Style: Oldies Rock & Rockabilly
Sounds Like: Elvis Presley, Chuck Berry, Stray Cats, Jerry Lee Lewis
"One Word" Review: Country-Vocal-Ruined Rock-a-oldies.
Based Out Of: California
Label: Slash, Warner Bros Records, WEA International
- Marie Marie (2:06) (Sample)
- No Other Girl (2:32) (Sample)
- I'm Shakin' (2.24) (Sample)
- Border Radio (2:42) (Sample)
- American Music (2:14) (Sample)
- So Long Baby, Goodbye (2:22) (Sample)/
- Hollywood Bed (3:31) (Sample)
- Never No Mo' Blues (2:52) (Sample)
- This Is It (2:11) (Sample)
- Highway 61 (3:02) (Sample)
- I Love You So (2:51) (Sample)
- Stop the Clock (2:02) (Sample)
Members and Other Bands:Phil Alvin - Vox, Guitars, Harmonica
Dave Alvin - Guitars (Dollar Store)
John Bazz - Bass
Bill Bateman - Drums
Lee Allen - Sax
Steve Berlin - Sax (Los Lobos)
Gene Taylor - Piano
Gustav Alsina – cover design
Gary Leonard - Photos
Steve Bartel - Art Design
Roger Harris - Engineer
Pat Burnette - Engineer
David Ahlert - Second Engineer
J Ruby Productions - Packaging
Shelly Heber - Manager / Agent
Unknown-ness: I thought I had heard of the is band, but I've not. The cover art looked very interesting, and a powerful name (and logo) like the Blasters, and a production date of 1981, I was expecting a high energy, new wave or punk record.
Album Review: The first time I heard this tape, I hated it. The second time I listened to it, I hated it again, but perhaps a little less. I kept listening to it and now, although there are some elements that I appreciate, I still find it somewhat unlistenable. Although the music is good, I find his high, squeaky voice very irritating most of the time. And as I've said before the voice is what makes or breaks a band for me.
"Marie Marie" is the first song, and it has a great rock n' roll beat, and classic oldies guitar solos, but his voice sounds like a whiny pubescent-breaking pathetic man. "No Other Girl" sounds like a great Elvis Presley record. The vocals begin normal enough and do not get too out of hand, but still, there are cringe-worthy moments where it seems it will break too far. The rockabilly bass and honky-tonk piano are really good, and really save the song. I cannot stand the bluesy "I'm Shaking." The cat-like-strut of the bass, drums and sax is something that makes me shiver with annoyance almost as much as I get from "Personal Jesus'" bass line. The vocal quality of his gospel chant of 'I'm Shakin' is very irritating. "Border Radio" is a slowed up version of "Brown Eyed Handsome Man." The vocals are somewhat steady in this tune, and the result is a good oldies, radio friendly song. "American Music" is a quick paced, bouncy country swing song. It borrows song construction from Chuck Berry's "Rock N' Roll Music." "So Long Baby Good Bye" is another oldies-rockabilly-country song, where the singer is crying in his annoying country crooning whine. The brass is really good though, it actually sounds like a harmonica (perhaps there is one buried under there too).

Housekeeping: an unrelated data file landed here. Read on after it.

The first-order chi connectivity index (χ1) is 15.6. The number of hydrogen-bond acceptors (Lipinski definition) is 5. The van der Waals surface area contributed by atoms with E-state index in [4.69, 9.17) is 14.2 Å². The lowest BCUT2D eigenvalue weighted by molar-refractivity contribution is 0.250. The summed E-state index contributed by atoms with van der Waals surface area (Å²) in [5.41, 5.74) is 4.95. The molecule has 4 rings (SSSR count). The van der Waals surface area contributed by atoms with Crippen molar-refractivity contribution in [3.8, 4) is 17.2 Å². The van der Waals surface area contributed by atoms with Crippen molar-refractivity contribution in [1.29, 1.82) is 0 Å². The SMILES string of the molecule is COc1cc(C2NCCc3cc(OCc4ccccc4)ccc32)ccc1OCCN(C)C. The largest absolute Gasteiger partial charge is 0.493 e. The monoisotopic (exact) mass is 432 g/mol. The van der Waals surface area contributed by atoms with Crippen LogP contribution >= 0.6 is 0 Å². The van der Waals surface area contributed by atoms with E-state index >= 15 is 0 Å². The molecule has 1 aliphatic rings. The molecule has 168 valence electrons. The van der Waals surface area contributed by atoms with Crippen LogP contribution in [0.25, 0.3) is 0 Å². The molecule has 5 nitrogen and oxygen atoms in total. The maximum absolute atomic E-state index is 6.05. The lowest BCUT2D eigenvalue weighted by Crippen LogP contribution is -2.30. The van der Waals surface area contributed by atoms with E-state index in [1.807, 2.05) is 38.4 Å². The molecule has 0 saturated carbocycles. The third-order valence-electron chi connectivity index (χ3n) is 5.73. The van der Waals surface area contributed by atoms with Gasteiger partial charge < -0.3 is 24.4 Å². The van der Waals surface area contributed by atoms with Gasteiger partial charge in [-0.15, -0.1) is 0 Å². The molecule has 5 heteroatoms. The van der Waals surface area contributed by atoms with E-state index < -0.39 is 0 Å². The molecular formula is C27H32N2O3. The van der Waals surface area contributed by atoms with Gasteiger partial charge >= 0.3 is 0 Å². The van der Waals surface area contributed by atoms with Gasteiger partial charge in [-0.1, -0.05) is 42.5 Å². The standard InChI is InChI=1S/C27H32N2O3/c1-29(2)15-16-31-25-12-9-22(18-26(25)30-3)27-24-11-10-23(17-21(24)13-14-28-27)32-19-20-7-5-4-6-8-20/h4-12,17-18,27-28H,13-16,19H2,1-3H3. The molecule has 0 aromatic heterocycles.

"Hollywood Bed" is a piano based country song, that is perhaps the best example of the high pitch annoying vocal styles, most prevalent in his "Hey-Hey-Hee" & "Who-Who-Who-Wee" vocal bridges. The drums are a quick march, like machine-gun fire. The bass trips up and down, and the music recreates the image of a rag time saloon. The song fades out without vocals, and the next be-boppin' rockabilly song "Never No Mo' Blues" comes on, with the most irritating feature being the vocals. But this time, they go from bad to worse, as he adds yodelling into his arsenal of grating effects. "This Is It" is a Jerry Lee Lewis rocking song. I figured out the most annoying aspect of the vocals: his little upturns in pitch at the end of every line. It is that which I detest about this and country music as well. "Highway 61" is a bluesy bounce full on with harmonica filling in the gaps behind and between the lyrics. He sounds like Mississippi Gary from "Kids In The Hall," but somehow, worse because it is not for comedy. "I Love You So" rocks out at first with guitars, then adds shaking maraca, and a bouncy bass line. I'm just gonna ignore the vocals. Or try to at least. A tick-tocking wood block starts the final song "Stop the Clock," which carries the same melody as "Whole Lotta Shaking Goin' On." Again the song blends the great qualities of oldies and rockabilly.
So without continuing to be harsh about the vocals, I will focus on the music, which upon further review, is fantastic. The authentic oldies and musical structures belong in the late 50's. I've read it in many reviews, and I can agree that they take many elements of old music, and rebirthed them as if just discovering the new time signatures to make new Rock N' Roll.
Stand Out Track:
No Other Girl
Blasters Album Wikipedia
Phil Alvin interview 2004
Dave Alvin Page
Blasters on Trouserpress
Blasters Interview Pop Matters
Cover Art Gallery Page
shoutfactory: the blasters